Abuse Hides in the Dark. Turn on Your Light.

PTSD Makes a Noisy Mind

Person with head upside down, mouth open, and a theatre of people inside.

PTSD forms in domestic abuse victims like me. It forces us to stay vigilant because we don’t know when the next attack will come. This hypervigilance is distracting, demanding, and unceasingly noisy. The demands of PTSD symptoms leave us with little time to think or dream for ourselves.

Instead, we find that we silently abuse ourselves — we put ourselves down and often agree with our abusers that we are worthless. A domestic abuse victim or survivor’s noisy mind continues after the abusive relationship ends and disrupts the normal life we long to live.

Abuse victims feel anxious much of the time. In part, we feel anxious because we don’t know when the next attack will come or what will spark it. The abuser designs life to strike at us. So, we live in an eggshell house and trip across live wires that weren’t there yesterday. We don’t relax. After living with anxiety for long enough, it feels normal. And when the anxiety feels normal, PTSD grabs hold quickly.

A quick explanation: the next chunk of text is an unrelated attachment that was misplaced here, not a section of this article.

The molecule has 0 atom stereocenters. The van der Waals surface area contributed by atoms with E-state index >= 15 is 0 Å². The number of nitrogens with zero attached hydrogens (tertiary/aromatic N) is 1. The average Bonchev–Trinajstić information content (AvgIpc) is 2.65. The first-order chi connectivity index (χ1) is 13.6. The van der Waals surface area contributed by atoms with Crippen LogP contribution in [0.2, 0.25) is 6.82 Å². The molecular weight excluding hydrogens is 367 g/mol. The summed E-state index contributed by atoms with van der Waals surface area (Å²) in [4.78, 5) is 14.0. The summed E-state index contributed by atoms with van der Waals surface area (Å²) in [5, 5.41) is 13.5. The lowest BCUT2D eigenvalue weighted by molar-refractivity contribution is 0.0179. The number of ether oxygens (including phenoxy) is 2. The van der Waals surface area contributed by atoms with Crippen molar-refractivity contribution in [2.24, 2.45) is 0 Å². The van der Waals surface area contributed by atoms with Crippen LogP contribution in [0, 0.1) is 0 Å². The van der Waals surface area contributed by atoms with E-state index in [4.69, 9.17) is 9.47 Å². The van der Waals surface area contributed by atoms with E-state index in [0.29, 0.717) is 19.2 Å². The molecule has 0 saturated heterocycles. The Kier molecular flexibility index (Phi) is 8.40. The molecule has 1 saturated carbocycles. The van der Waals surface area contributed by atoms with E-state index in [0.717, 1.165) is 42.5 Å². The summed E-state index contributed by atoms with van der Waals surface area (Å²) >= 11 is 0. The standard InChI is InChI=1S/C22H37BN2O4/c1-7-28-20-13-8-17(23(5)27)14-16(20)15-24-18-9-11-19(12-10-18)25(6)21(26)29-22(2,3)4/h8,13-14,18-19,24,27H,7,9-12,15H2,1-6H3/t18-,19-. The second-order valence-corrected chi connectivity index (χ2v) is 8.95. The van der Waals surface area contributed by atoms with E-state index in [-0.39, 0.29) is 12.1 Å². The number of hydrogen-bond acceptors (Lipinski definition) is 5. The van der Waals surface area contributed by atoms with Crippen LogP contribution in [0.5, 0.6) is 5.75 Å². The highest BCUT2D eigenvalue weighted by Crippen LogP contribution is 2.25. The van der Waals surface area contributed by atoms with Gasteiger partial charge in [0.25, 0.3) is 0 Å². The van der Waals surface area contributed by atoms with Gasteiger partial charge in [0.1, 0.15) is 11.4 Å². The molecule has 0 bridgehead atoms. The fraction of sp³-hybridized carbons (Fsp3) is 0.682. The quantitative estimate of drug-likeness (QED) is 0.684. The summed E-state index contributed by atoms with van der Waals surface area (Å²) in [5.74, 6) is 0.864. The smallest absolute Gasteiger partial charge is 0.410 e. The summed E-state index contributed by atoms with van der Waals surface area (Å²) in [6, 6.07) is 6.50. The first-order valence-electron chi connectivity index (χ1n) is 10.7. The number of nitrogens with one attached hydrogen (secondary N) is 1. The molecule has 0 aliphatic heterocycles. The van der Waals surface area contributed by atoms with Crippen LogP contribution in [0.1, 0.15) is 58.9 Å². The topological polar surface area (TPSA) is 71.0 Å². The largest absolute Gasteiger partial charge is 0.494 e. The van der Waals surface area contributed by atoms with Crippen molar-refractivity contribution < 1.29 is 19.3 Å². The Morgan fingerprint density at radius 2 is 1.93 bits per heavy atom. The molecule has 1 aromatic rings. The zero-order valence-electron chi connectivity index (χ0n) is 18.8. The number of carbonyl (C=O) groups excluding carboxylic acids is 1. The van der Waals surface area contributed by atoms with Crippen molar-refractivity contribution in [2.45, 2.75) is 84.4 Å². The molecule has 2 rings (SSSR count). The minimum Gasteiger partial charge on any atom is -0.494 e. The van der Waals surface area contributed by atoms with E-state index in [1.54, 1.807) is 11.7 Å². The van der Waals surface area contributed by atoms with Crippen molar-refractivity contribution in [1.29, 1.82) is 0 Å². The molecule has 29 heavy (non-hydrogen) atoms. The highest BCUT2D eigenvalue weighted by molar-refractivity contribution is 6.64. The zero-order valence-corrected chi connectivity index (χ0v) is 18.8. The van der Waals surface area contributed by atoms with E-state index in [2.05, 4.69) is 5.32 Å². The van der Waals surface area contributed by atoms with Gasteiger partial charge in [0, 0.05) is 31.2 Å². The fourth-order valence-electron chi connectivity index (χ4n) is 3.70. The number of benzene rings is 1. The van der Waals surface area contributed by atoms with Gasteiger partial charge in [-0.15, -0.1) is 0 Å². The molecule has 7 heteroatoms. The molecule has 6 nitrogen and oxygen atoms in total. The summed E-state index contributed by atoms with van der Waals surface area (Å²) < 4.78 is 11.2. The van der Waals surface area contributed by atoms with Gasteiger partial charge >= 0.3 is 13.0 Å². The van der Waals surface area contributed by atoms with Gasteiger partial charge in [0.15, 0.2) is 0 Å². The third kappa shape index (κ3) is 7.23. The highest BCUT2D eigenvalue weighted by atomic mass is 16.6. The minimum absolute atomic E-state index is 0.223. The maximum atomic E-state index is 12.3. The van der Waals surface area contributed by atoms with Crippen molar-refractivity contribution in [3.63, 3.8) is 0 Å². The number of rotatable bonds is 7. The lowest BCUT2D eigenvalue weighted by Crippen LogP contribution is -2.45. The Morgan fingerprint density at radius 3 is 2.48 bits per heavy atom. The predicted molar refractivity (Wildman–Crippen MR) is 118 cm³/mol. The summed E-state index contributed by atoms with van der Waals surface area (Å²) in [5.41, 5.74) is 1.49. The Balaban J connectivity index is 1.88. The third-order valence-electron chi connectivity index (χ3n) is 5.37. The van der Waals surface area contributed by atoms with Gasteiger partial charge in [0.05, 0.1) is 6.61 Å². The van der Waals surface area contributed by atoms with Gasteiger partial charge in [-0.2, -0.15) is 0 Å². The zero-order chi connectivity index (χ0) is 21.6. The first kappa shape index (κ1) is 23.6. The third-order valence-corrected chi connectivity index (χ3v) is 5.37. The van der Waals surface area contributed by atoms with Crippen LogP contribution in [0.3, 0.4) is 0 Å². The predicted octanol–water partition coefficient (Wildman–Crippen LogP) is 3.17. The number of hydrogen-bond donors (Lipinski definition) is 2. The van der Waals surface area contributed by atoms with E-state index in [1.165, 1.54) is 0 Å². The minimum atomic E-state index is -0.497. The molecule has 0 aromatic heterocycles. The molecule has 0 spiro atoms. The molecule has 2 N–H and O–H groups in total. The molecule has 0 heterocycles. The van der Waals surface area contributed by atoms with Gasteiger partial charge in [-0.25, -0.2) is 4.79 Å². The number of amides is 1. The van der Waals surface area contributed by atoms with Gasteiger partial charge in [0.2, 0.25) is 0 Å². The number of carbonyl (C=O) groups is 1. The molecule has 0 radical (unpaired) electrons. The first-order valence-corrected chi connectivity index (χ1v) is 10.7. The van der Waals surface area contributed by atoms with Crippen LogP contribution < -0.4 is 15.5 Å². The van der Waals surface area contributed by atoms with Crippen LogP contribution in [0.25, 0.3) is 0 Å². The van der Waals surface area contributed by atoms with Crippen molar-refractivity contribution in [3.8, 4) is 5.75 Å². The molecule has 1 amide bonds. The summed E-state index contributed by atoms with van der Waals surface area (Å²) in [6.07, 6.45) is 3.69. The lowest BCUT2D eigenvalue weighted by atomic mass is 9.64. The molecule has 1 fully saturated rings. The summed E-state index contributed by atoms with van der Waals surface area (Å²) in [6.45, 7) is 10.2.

But, like many abuse victims, I didn’t realize how terribly anxious I felt until leaving my ex. Living without his abusive personality allowed me to experience peace for the first time in 18 years.

A Poem Describing PTSD

Years ago, while living in abuse, I wrote the following verse to describe what was going on in my mind. I hadn’t a clue that what was going on had a diagnosis — PTSD.

A Noisy Mind

I can feel it whisper whisper whisper

not enough quiet time in my head


No! Should Be


2) be

3) do


I need to think for a while!

But, it’s whispering whispering whispering …